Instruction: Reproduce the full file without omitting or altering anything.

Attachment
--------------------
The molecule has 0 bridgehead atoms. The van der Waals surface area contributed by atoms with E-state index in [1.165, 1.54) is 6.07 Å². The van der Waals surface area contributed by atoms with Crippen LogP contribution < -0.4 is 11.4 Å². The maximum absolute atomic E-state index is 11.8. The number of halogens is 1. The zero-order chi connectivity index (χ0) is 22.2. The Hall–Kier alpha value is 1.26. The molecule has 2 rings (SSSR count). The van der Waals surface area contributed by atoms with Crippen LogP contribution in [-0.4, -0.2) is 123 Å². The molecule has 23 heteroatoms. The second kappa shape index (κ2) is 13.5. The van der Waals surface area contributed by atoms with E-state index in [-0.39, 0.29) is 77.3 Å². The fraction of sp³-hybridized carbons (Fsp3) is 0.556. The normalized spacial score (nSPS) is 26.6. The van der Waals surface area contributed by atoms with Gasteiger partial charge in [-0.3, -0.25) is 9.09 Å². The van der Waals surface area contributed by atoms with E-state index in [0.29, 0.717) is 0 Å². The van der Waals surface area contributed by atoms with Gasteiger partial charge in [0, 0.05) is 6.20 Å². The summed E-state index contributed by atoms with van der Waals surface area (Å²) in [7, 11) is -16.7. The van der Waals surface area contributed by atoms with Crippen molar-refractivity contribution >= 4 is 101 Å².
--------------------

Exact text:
The molecule has 0 bridgehead atoms. The van der Waals surface area contributed by atoms with E-state index in [1.165, 1.54) is 6.07 Å². The van der Waals surface area contributed by atoms with Crippen LogP contribution < -0.4 is 11.4 Å². The maximum absolute atomic E-state index is 11.8. The number of halogens is 1. The zero-order chi connectivity index (χ0) is 22.2. The Hall–Kier alpha value is 1.26. The molecule has 2 rings (SSSR count). The van der Waals surface area contributed by atoms with Crippen LogP contribution in [-0.4, -0.2) is 123 Å². The molecule has 23 heteroatoms. The second kappa shape index (κ2) is 13.5. The van der Waals surface area contributed by atoms with E-state index in [-0.39, 0.29) is 77.3 Å². The fraction of sp³-hybridized carbons (Fsp3) is 0.556. The normalized spacial score (nSPS) is 26.6. The van der Waals surface area contributed by atoms with Gasteiger partial charge in [-0.3, -0.25) is 9.09 Å². The van der Waals surface area contributed by atoms with E-state index in [0.29, 0.717) is 0 Å². The van der Waals surface area contributed by atoms with Gasteiger partial charge in [0, 0.05) is 6.20 Å². The summed E-state index contributed by atoms with van der Waals surface area (Å²) in [7, 11) is -16.7. The van der Waals surface area contributed by atoms with Crippen molar-refractivity contribution >= 4 is 101 Å².